Mobile apps or mobile Web? If the goal is to reach as many makes and models of devices, then mobile-optimized websites are a natural first choice. If it’s about building “experiences”, then mobile apps — front and center on our smartphones— may have some advantages. It’s often a confusing decision for marketers to make, and the right choice depends on what brands want. However, new numbers from Nielsen boost the argument that apps are gaining some serious traction (despite an increased focus by brands on the mobile Web and excitement about the improvements promised by HTML5).
Comparing 2012 to 2011, the research company discovered U.S. mobile subscribers are moving to smartphones and downloading more apps.
Among the findings:
• Smartphones are 50 percent of penetration, up 12 percent from the previous year
• The average number of downloaded apps per device has gone from 42 to 51
• 88 percent of iOS and Android users have downloaded an app vs. 74 percent a year ago
• The number of iOS and Android users has risen to 84 million from 38 million
• Time spent on apps is up 10 percent despite the advancement of the mobile Web
• The time spent on the Top 50 apps has gone down from 74 percent to 58 percent
Some things have seen little or no change. The top five apps continue to be Facebook, YouTube, Android Market, Google Search and Gmail. And smartphone owners spend just slightly more time on apps each day (37 minutes a day in 2011 compared to 39 minutes today).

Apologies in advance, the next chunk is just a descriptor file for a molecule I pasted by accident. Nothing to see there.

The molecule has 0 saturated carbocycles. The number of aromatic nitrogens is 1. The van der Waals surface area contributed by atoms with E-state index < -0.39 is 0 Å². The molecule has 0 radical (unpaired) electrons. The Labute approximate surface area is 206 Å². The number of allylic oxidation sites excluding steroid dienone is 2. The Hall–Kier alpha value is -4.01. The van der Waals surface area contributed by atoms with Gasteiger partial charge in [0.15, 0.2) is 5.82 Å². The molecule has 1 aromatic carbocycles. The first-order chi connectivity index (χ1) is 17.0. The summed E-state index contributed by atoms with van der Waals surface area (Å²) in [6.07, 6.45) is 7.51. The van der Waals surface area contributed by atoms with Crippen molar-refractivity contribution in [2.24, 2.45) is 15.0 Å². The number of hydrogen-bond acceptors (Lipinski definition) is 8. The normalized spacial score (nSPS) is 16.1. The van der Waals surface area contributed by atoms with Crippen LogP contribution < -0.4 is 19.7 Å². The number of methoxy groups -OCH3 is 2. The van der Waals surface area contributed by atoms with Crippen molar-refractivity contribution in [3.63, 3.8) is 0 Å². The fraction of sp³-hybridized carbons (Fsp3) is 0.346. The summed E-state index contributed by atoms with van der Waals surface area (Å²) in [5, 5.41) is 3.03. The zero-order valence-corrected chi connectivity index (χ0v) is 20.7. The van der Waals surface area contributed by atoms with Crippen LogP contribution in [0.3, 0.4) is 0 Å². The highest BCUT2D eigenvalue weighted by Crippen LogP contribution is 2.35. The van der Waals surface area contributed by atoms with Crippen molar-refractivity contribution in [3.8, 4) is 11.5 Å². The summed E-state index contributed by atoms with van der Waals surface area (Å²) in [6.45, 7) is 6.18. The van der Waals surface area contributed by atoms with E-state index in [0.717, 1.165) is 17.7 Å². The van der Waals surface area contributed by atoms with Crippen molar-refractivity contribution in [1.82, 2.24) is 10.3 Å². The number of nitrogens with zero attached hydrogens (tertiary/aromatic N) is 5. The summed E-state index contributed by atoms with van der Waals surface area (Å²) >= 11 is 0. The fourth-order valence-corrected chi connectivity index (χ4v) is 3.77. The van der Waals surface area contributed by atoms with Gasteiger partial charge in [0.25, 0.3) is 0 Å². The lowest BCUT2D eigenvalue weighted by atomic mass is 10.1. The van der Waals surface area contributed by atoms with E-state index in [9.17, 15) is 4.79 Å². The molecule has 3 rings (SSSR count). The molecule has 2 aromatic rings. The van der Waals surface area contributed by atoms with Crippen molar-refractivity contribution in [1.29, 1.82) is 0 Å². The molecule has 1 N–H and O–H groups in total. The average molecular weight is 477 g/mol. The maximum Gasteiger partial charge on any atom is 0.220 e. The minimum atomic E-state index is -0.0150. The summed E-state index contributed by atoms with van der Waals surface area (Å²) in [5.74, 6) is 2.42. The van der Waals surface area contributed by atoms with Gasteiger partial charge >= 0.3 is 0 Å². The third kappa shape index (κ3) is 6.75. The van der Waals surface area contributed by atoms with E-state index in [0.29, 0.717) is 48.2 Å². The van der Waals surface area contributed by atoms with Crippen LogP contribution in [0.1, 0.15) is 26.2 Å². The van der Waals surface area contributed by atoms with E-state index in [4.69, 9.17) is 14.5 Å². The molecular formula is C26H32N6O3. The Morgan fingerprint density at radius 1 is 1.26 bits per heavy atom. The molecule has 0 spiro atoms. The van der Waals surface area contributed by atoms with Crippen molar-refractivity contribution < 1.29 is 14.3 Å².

Also, privacy continues to be a concern, with the vast majority of users (70 percent in 2011 and 73 percent in 2012) expressing concern over personal data collection.
What’s more, 55 percent are wary about sharing information about their location via smartphone apps.
How I See It: There are few absolutes in mobile. I never bought the debate that tried to make us believe that mobile Web and mobile apps was an either/or situation. As marketers, we need to follow the numbers, keep an open mind, and anticipate what’s next. Yes, apps appear to be on the rise. But we have to dig deeper and ask “why”. One driver is the always-on nature of apps across the board. Many apps (like games) can be used even when there is no connectivity. We know that many apps are downloaded —but we also have evidence that many apps lose their appeal quickly and are rarely, if ever, used. In contrast, a mobile website is a more of a necessity than a novelty. People require access to optimized destinations using their mobile devices and they expect brands to provide mobile-friendly experiences once they get there. This — as I learned from ESPN while researching my newly released Mobilized Marketing book — is critical. Mobile users often punish brands that fail to deliver a great mobile experience.
(post also appeared on mobilegroove.com http://www.mobilegroove.com/mobile-usage-hot-trends-mobile-apps-multi-screen-...